The organization of this article is as follows. In Section 2, we present some necessary definitions and preliminary results that will be used to prove our main results. In Section 3, we put forward and prove our main results. Finally, we will give two examples to demonstrate our main results.

2 Preliminaries

In this section, we introduce some preliminary facts which are used throughout this article.

Let ℕ be the set of positive integers, be the set of real numbers and + be the set of nonnegative real numbers. Let I = [0, 1]. Denote by C(I, ) the Banach space of all continuous functions from I into with the norm

<a onClick="popup('http://www.boundaryvalueproblems.com/content/2012/1/18/mathml/M17','MathML',630,470);return false;" target="_blank" href="http://www.boundaryvalueproblems.com/content/2012/1/18/mathml/M17">View MathML</a>

Define the cone P in C(I, ) as P = {u C(I, ): u(t) ≥ 0, t I}. Let q > 1 satisfy the relation <a onClick="popup('http://www.boundaryvalueproblems.com/content/2012/1/18/mathml/M18','MathML',630,470);return false;" target="_blank" href="http://www.boundaryvalueproblems.com/content/2012/1/18/mathml/M18">View MathML</a>, where p is given by (1. 5).

Definition 2.1. [6] The Riemann-Liouville fractional integral of order α > 0 of a function y : (a, b] → is given by

<a onClick="popup('http://www.boundaryvalueproblems.com/content/2012/1/18/mathml/M19','MathML',630,470);return false;" target="_blank" href="http://www.boundaryvalueproblems.com/content/2012/1/18/mathml/M19">View MathML</a>

Definition 2.2. [6] The Riemann-Liouville fractional derivative of order α > 0 of function y : (a, b] → is given by

<a onClick="popup('http://www.boundaryvalueproblems.com/content/2012/1/18/mathml/M20','MathML',630,470);return false;" target="_blank" href="http://www.boundaryvalueproblems.com/content/2012/1/18/mathml/M20">View MathML</a>

where n = [α] + 1 and [α] denotes the integer part of α.

Lemma 2.1. [34] Let α > 0. If u C(0, 1) ⋂ L(0, 1) possesses a fractional derivative of order α that belongs to C(0, 1) ⋂ L(0, 1), then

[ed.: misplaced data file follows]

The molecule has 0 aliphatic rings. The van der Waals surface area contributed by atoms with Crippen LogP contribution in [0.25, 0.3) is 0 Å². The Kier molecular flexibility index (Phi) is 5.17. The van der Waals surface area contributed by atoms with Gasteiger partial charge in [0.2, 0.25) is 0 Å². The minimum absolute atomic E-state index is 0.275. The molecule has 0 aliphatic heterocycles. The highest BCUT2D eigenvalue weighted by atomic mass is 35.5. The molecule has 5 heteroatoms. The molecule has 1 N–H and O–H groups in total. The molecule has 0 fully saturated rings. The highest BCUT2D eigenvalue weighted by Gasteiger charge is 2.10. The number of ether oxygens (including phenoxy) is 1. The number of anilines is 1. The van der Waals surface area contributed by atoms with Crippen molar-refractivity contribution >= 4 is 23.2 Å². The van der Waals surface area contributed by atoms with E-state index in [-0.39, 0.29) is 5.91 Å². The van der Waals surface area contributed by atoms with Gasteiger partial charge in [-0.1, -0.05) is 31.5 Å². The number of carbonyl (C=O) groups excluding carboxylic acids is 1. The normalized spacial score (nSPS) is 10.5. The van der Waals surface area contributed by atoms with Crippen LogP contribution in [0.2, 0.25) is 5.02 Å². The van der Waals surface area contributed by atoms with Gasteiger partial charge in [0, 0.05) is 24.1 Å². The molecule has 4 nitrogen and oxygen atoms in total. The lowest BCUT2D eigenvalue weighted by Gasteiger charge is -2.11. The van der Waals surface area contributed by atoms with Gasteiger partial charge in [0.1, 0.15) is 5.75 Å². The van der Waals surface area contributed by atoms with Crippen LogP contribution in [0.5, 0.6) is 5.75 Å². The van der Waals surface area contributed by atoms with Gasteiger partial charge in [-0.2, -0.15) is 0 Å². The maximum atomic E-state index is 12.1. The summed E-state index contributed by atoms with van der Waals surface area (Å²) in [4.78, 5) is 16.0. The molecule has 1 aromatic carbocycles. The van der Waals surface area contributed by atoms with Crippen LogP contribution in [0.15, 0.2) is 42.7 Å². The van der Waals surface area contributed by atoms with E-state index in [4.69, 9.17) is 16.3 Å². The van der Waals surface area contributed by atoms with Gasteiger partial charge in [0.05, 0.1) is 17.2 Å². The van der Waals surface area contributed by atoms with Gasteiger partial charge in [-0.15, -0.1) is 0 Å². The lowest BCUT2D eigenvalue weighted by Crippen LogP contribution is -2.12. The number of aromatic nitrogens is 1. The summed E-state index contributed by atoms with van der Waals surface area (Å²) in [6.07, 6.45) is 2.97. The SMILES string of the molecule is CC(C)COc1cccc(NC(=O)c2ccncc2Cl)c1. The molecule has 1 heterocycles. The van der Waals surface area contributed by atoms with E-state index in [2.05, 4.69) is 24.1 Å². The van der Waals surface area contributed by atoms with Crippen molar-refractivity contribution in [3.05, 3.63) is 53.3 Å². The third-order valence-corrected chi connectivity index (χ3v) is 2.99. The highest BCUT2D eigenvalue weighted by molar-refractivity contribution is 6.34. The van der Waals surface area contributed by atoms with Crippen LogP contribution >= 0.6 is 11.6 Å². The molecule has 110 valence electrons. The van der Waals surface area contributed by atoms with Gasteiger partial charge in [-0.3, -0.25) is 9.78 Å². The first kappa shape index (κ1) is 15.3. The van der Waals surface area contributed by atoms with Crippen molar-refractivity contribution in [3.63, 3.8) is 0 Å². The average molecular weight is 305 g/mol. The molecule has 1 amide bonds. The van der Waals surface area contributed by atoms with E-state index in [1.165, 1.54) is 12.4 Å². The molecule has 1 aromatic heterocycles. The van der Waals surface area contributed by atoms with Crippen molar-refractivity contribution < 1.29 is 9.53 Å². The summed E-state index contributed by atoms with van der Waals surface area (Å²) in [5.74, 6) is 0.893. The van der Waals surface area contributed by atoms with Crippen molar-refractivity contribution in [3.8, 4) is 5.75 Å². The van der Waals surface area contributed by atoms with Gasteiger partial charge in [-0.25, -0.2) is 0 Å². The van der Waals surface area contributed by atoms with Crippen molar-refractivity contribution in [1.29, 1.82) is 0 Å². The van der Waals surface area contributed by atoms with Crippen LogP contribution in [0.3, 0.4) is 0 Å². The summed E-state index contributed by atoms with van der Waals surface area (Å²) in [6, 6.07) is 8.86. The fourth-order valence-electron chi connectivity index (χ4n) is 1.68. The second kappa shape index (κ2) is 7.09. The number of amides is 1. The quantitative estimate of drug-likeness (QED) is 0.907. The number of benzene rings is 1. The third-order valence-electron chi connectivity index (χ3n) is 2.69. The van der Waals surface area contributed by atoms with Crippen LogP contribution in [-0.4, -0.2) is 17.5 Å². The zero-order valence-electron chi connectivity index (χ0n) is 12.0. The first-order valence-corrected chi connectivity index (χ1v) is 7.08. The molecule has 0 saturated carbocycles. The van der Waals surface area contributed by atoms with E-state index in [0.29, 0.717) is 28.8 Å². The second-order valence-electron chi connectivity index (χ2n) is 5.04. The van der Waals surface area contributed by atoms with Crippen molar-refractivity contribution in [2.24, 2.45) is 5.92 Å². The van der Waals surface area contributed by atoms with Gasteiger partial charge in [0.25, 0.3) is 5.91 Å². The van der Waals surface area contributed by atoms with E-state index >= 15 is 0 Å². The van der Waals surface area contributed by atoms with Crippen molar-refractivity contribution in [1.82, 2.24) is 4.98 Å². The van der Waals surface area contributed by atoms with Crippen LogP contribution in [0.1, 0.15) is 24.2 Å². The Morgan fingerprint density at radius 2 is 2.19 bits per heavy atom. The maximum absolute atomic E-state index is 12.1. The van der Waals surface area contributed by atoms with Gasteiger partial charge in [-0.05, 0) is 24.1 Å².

<a onClick="popup('http://www.boundaryvalueproblems.com/content/2012/1/18/mathml/M21','MathML',630,470);return false;" target="_blank" href="http://www.boundaryvalueproblems.com/content/2012/1/18/mathml/M21">View MathML</a>

for some ci , i = 1, 2,..., n, where n = [α] + 1.

A function u C(I, ) is called a nonnegative solution of BVP (1.5), if u ≥ 0 on [0, 1] and satisfies (1.5). Moreover, if u(t) > 0, t ∈ (0, 1), then u is said to be a positive solution of BVP (1.5).

For forthcoming analysis, we first consider the following fractional differential equation

<a onClick="popup('http://www.boundaryvalueproblems.com/content/2012/1/18/mathml/M22','MathML',630,470);return false;" target="_blank" href="http://www.boundaryvalueproblems.com/content/2012/1/18/mathml/M22">View MathML</a>

(2.1)

where α, γ, σ are given by (1.5) and ϕ C(I, ).

By Lemma 2.1, we have

<a onClick="popup('http://www.boundaryvalueproblems.com/content/2012/1/18/mathml/M23','MathML',630,470);return false;" target="_blank" href="http://www.boundaryvalueproblems.com/content/2012/1/18/mathml/M23">View MathML</a>

From the boundary condition u(0) = 0, we have c2 = 0, and so

<a onClick="popup('http://www.boundaryvalueproblems.com/content/2012/1/18/mathml/M24','MathML',630,470);return false;" target="_blank" href="http://www.boundaryvalueproblems.com/content/2012/1/18/mathml/M24">View MathML</a>

(2.2)

Thus,

<a onClick="popup('http://www.boundaryvalueproblems.com/content/2012/1/18/mathml/M25','MathML',630,470);return false;" target="_blank" href="http://www.boundaryvalueproblems.com/content/2012/1/18/mathml/M25">View MathML</a>

and

<a onClick="popup('http://www.boundaryvalueproblems.com/content/2012/1/18/mathml/M26','MathML',630,470);return false;" target="_blank" href="http://www.boundaryvalueproblems.com/content/2012/1/18/mathml/M26">View MathML</a>

From the boundary condition <a onClick="popup('http://www.boundaryvalueproblems.com/content/2012/1/18/mathml/M15','MathML',630,470);return false;" target="_blank" href="http://www.boundaryvalueproblems.com/content/2012/1/18/mathml/M15">View MathML</a>, it follows that

<a onClick="popup('http://www.boundaryvalueproblems.com/content/2012/1/18/mathml/M27','MathML',630,470);return false;" target="_blank" href="http://www.boundaryvalueproblems.com/content/2012/1/18/mathml/M27">View MathML</a>

Let <a onClick="popup('http://www.boundaryvalueproblems.com/content/2012/1/18/mathml/M28','MathML',630,470);return false;" target="_blank" href="http://www.boundaryvalueproblems.com/content/2012/1/18/mathml/M28">View MathML</a>. Then

<a onClick="popup('http://www.boundaryvalueproblems.com/content/2012/1/18/mathml/M29','MathML',630,470);return false;" target="_blank" href="http://www.boundaryvalueproblems.com/content/2012/1/18/mathml/M29">View MathML</a>

(2.3)

Substituting (2.3) into (2.2), we have

<a onClick="popup('http://www.boundaryvalueproblems.com/content/2012/1/18/mathml/M30','MathML',630,470);return false;" target="_blank" href="http://www.boundaryvalueproblems.com/content/2012/1/18/mathml/M30">View MathML</a>

(2.4)

where

<a onClick="popup('http://www.boundaryvalueproblems.com/content/2012/1/18/mathml/M31','MathML',630,470);return false;" target="_blank" href="http://www.boundaryvalueproblems.com/content/2012/1/18/mathml/M31">View MathML</a>